​Men do get abuse. It’s not exactly the same flavour. I think men are scared to talk about things that frighten them or scare them for similar reasons that women are required to act more masculine in a male-dominated atmosphere. It’s about who’s the most stoic, the most tolerant of awful things – it is supposed to show you are reliable and strong to behave that way. But I’ve found that men are also allowed to make many more mistakes before anyone is willing to be like, “Look, you don’t deserve your position/you are a [insert swear word]/you should be fired.” I think that’s because men are allowed to be complex beings; people look for the reasons behind a man not doing well in life. But women are often either seen as good or bad ​and there’s no fuzzy in-between where people don’t notice you.

 

You spent a year with game developers, writers and designers. Share with us the one most interesting thing you learned from this experience.

​I think I learned that creators, no matter who they are or where they are, distil themselves into games in a very personal way – it’s just not always obvious where they have done that​ in their game, but people put a lot of themselves into these things, just like filmmakers or novelists. I don’t think the general public is used to thinking about games this way.​

 

 

Tell us more about “barks” and how essential they are in developing the game narrative.

​’Barks’ are a functional piece of game writing that indicates a non-player character’s change of behaviour. For example, when in an FPS a soldier on the battlefield spots you, they might yell, ‘enemy spotted!’ which indicates to the player that now they should expect to be shot at or pursued. Three things are required of a bark: they should be succinct, they should be clear, and they should be immediately forgettable. They will be repeated many times by many characters, so no interesting language or cool phrasing. They also have to be really short because otherwise the audio crowds together and overlaps which means what is said is lost. I guess it’s quite comical for me to think about barks as essential for developing narrative, because they are only necessary for games where there are a lot of changes in non-player character behaviour, and these are most often games where you simply kill a lot of dudes. And yet, now that I think about it, they indicate a lot about who you, the player character, are, and how others relate to you, particularly when they are taken by surprise by your presence. Barks are essentially an indication of how your actions are affecting the game world in myriad outcomes, which is quite beautiful in a way. And ridiculous to think about in another way.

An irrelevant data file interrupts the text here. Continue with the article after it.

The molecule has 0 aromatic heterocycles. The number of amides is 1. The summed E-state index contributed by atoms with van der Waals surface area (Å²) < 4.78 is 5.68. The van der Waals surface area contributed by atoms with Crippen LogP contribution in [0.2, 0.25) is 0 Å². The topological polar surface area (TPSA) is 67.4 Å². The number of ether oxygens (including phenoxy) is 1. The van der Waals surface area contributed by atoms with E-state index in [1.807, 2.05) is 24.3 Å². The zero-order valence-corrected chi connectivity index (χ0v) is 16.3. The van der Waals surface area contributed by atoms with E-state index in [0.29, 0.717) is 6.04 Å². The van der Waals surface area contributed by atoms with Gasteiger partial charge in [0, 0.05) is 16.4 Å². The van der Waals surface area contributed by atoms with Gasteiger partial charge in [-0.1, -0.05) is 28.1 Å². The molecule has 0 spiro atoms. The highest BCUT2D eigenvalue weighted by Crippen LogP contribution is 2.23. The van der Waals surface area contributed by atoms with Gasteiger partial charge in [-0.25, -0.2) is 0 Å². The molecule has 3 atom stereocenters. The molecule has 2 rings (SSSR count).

Are there any differences in the gaming community between Malaysia and other countries?

​My general feeling was that there wasn’t too much difference, although the independent games community seemed to just be gathering speed when I visited in 2014. It is certainly more multi-lingual than your usual meetup! A cool thing the internet has allowed us to do is to support each other via internet, and my feeling is that the success stories of independent games movements in places like Toronto can also serve to help and provide advice for ​burgeoning communities like Edinburgh, Tokyo, and Kuala Lumpur too.​

 

If you had to pick only one game to play for the rest of your life, what would you pick?

The Witcher 3. In that, I’ve sunk like 10 hours into it and felt like I’ve barely left my house, so I guess I’ll be playing this game for the rest of my life anyway. (It is exceptionally good.)

 

Catch Cara Ellison at The Cooler Lumpur Festival, happening at Publika Shopping Gallery, 17-20 August 2017 in the following sessions:

 

Saturday 19 August 2017, 4:30 – 5:30pm

The Bark Workshop: Craft Words that Bite

“Fire in the hole!” “Probably just rats.” Sound familiar? They’re video game barks – and non-playing characters in your favourite games say it over and over again. They probably only have the same few lines that turn into an earworm. How do you write something simple that doesn’t seem to say much, yet things wouldn’t be the same without it? Join Cara Ellison in this introductory workshop and learn how to pack a punch with just one line.

Online registration – RM50: http://yumm.my/CL2017x19

Seats limited to 30 pax.

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Sunday 20 August 2017, 2:00 – 3:00pm

Not Just Child’s Play: When Gaming Turns Mainstream

Speakers: Cara Ellison, Ng Yubin, Danelie Antoinette Purdue, Pinda Rika Dorji

The global eSports audience is estimated to reach 385 million in 2017, with revenues heading towards the $700 million mark. The scene has begun attracting household brands – e-commerce giant Amazon acquired Twitch, a live-gaming site, for $970 million, and last year saw the birth of eGG, the region’s first dedicated eSports channel.

Once synonymous with the socially awkward and undesirable, how did the gaming subculture turn into a juggernaut? What does this say about the future of entertainment and sports? Will we, in our lifetime, see eGames becoming a viable career choice? In this panel, we talk everything from the geek to the glam.

Admission is FREE, but pre-registration is required: http://yumm.my/CL2017x20

*****

Sunday, 20 August 2017, 6:30 – 7:30pm

Geek Girl Rising

Speakers: Cara Ellison, Mahvesh Murad

 

Being a geek is hard. Being a geek girl is even harder. On this panel, Umapagan Ampikaipakan sits down with three of the geekiest girls for an in depth discussion about diversity in the medium, opportunities for female creators, and the rise of geek culture. (Oh. And they also talk Internet trolls!)

Admission is FREE, but pre-registration is required: http://yumm.my/CL2017x20

Check out the rest of the programme on The Cooler Lumpur Festival’s website.

 

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Read also: Chic Lit: Olivia Sudjic, Author of “The First Great Instagram Novel”

Fellow UK author Olivia will also be participating at the festival – check out her interview and sessions here.